2004 is a hugely important presidential year and a tremendous opportunity for Native people to educate America on the reality of place and position of American Indian tribal nations in the fabric of North America. As the presidential election year progresses, we will return to thoughts and analysis of candidates and policies on a consistent basis.
It is hard to assess just how deep the support of President George W. Bush is among the American people. Good news in Iraq and even perhaps at home on the economic front provides always a hike of 10 to 15 points in the polls. As the year begins, the president's position is dominant, and particularly solid with white males.
Among the Democrats, a contest is joined that for the next several months will expose all their personalities and positions as contrasted with presidential posture and opportunity before the public. Clearly the frontrunner and at the moment likely Democratic nominee is Howard Dean, who has created a virtual campaign machine that is already epoch-setting while galvanizing the attention of young activists more intensely than anyone since Robert F. Kennedy. Creatively, and pragmatically, Dean has turned the youthful enthusiasm into a productive fund-raising apparatus.
Dean shoots from the hip, which endears him to his flock, but is a considerably dangerous habit in a presidential election. He doesn't lack for intelligence, can parse nuanced language with the best of them and is actually quite cohesive in his arguments, but getting taken off-message too often opens wide flanks in the media feeding-frenzy. He is already being painted as a waffler for constantly having to clarify positions, and he will have to reach out to other publics if he hopes to shrink the 18-point lead in the polls that President Bush has on him. The other Democratic hopefuls seemed mired early and have been shooting all arrows possible into Dean's back. No one has scored yet on Dean but the most presidential by far of those sprinting behind him is General Wesley Clark, former NATO commander and a man of excellent foreign policy potentials as the country gets its best handle on the age of terrorism. Among the discussed "dream tickets" might include Clark in its combination, but its far too early for such speculation. For instance, veteran congressman Dick Gephardt is holding his own with labor and African American endorsements.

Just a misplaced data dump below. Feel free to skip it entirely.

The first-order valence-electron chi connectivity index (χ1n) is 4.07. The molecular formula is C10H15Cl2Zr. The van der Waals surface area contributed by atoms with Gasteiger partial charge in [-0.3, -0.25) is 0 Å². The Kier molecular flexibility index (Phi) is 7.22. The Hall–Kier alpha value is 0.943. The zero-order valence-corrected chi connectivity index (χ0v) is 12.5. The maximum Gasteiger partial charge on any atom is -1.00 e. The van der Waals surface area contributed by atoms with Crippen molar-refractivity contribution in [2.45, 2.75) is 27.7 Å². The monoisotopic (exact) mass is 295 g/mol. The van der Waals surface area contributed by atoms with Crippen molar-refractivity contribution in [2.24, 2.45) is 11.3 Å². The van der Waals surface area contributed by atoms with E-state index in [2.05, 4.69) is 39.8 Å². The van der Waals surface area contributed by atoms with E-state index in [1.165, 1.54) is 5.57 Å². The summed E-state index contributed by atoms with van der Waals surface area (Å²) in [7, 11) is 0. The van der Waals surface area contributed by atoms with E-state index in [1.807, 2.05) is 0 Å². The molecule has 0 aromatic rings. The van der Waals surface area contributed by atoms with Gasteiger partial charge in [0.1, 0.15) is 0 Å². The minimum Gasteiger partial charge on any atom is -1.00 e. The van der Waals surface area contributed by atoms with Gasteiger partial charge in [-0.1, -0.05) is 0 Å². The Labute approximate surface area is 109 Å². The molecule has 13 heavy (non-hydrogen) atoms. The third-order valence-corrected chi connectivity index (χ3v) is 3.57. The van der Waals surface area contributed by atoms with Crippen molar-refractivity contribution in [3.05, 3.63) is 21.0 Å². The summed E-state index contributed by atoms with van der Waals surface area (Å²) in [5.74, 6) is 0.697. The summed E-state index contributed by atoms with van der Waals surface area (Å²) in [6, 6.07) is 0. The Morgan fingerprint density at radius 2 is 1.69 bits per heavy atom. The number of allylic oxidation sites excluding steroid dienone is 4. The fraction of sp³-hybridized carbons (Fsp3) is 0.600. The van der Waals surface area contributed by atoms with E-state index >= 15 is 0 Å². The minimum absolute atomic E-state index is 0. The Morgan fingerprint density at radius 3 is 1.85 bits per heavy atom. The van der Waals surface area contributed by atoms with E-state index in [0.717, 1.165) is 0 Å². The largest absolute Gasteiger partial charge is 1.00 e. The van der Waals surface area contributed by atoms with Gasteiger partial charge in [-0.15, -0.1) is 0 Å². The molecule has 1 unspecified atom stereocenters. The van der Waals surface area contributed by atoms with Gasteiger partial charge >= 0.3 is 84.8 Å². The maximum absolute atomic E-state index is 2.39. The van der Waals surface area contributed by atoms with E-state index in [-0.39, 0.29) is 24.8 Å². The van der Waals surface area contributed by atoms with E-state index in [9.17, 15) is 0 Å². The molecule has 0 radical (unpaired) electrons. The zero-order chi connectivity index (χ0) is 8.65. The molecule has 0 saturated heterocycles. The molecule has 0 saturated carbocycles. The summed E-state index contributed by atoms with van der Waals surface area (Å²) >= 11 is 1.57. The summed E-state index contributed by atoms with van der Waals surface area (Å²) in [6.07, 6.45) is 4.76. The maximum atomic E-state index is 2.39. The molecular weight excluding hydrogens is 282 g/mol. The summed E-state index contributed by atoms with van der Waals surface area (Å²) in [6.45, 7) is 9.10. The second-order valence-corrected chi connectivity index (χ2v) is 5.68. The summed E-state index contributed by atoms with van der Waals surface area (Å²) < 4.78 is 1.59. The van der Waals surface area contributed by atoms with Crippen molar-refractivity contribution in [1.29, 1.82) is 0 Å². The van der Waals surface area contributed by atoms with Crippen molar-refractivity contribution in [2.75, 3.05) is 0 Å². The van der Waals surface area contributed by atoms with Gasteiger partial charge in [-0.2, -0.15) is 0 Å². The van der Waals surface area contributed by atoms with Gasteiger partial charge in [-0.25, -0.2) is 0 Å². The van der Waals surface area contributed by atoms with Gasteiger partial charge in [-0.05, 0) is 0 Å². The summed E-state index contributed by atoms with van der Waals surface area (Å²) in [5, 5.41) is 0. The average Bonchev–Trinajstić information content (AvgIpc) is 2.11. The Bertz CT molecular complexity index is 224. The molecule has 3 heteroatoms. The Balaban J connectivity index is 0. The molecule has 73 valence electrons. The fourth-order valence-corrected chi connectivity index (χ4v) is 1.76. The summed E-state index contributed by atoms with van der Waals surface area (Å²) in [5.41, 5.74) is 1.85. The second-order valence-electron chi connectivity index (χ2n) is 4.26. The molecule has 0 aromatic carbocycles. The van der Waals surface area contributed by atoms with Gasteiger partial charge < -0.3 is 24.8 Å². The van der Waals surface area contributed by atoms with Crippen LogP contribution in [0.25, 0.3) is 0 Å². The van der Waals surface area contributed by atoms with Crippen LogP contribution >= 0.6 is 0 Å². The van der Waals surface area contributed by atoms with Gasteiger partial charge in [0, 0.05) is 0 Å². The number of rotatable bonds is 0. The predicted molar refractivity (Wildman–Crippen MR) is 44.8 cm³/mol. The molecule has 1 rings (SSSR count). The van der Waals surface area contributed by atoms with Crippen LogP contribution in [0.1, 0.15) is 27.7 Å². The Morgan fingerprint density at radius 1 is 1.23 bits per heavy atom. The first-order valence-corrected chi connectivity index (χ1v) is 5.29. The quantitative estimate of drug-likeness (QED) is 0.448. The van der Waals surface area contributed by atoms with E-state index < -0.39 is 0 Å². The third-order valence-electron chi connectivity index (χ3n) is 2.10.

Undeniably, at the beginning of the new year, President Bush looks steady in his lead and the Republicans are well situated to withstand political assault. Nevertheless, the country is at war abroad and in some contexts, with itself, in a still divisive political climate. Consider that the U.S. is in an actual military war in the most inhospitable political ground in the world. Additionally, while global markets are suddenly in the upswing, the turn to global labor forces is doing serious damage to the range and quality of jobs available for the rank and file American working and now white-collar sectors. Bush is clearly a decisive president, but the wisdom of his arguably bold decisions, from massive tax-cuts titled toward the wealthiest in society to the launching of an army of occupation in the Middle East, remains debatable.
Tribal nations are advised to closely follow national politics. Tribal self-interest demands it. While Native activists of either left or right persuasion will endorse their own candidates, objectives and political preferences, it behooves everyone involved in Indian affairs to sustain a well-reasoned approach to those elements of tribal sovereignty and self-governance that are fundamental to the continuity of our peoples. Beyond victory in the specific elective battles is the opportunity to educate every American politician and public figure possible with a positive and supportive approach to tribal freedom.
As the presidential year progresses, we will continue to cover the national issues and personalities closely. We encourage Indian country dialogue and written contributions on the presidential campaign and other strategically vital contests.